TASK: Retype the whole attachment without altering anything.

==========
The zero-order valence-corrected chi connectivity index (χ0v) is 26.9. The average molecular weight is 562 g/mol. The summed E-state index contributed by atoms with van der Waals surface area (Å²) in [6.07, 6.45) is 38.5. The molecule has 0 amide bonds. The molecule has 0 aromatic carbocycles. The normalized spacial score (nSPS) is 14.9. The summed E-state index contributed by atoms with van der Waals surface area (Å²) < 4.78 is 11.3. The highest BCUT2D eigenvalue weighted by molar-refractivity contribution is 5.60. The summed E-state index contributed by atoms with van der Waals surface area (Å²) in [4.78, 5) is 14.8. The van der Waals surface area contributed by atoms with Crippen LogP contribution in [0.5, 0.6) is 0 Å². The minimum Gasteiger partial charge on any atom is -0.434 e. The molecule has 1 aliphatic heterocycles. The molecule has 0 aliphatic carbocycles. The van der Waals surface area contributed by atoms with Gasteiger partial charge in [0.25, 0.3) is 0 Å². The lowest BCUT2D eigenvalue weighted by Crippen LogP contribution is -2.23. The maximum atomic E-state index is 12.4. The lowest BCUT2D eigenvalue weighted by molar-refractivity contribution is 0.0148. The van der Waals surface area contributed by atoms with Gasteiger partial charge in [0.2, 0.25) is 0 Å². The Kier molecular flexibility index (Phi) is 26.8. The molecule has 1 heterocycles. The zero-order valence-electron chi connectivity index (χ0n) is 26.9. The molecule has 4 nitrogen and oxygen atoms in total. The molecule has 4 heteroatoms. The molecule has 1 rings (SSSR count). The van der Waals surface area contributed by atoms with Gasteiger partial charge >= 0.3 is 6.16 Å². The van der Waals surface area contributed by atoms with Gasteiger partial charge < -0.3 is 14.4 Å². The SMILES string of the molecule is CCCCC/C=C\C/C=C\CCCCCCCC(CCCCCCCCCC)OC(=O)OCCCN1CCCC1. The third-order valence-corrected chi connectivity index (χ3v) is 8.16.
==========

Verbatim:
The zero-order valence-corrected chi connectivity index (χ0v) is 26.9. The average molecular weight is 562 g/mol. The summed E-state index contributed by atoms with van der Waals surface area (Å²) in [6.07, 6.45) is 38.5. The molecule has 0 amide bonds. The molecule has 0 aromatic carbocycles. The normalized spacial score (nSPS) is 14.9. The summed E-state index contributed by atoms with van der Waals surface area (Å²) < 4.78 is 11.3. The highest BCUT2D eigenvalue weighted by molar-refractivity contribution is 5.60. The summed E-state index contributed by atoms with van der Waals surface area (Å²) in [4.78, 5) is 14.8. The van der Waals surface area contributed by atoms with Crippen LogP contribution in [0.5, 0.6) is 0 Å². The minimum Gasteiger partial charge on any atom is -0.434 e. The molecule has 1 aliphatic heterocycles. The molecule has 0 aliphatic carbocycles. The van der Waals surface area contributed by atoms with Gasteiger partial charge in [0.25, 0.3) is 0 Å². The lowest BCUT2D eigenvalue weighted by Crippen LogP contribution is -2.23. The maximum atomic E-state index is 12.4. The lowest BCUT2D eigenvalue weighted by molar-refractivity contribution is 0.0148. The van der Waals surface area contributed by atoms with Gasteiger partial charge in [0.2, 0.25) is 0 Å². The Kier molecular flexibility index (Phi) is 26.8. The molecule has 1 heterocycles. The zero-order valence-electron chi connectivity index (χ0n) is 26.9. The molecule has 4 nitrogen and oxygen atoms in total. The molecule has 4 heteroatoms. The molecule has 1 rings (SSSR count). The van der Waals surface area contributed by atoms with Gasteiger partial charge >= 0.3 is 6.16 Å². The van der Waals surface area contributed by atoms with Gasteiger partial charge < -0.3 is 14.4 Å². The SMILES string of the molecule is CCCCC/C=C\C/C=C\CCCCCCCC(CCCCCCCCCC)OC(=O)OCCCN1CCCC1. The third-order valence-corrected chi connectivity index (χ3v) is 8.16.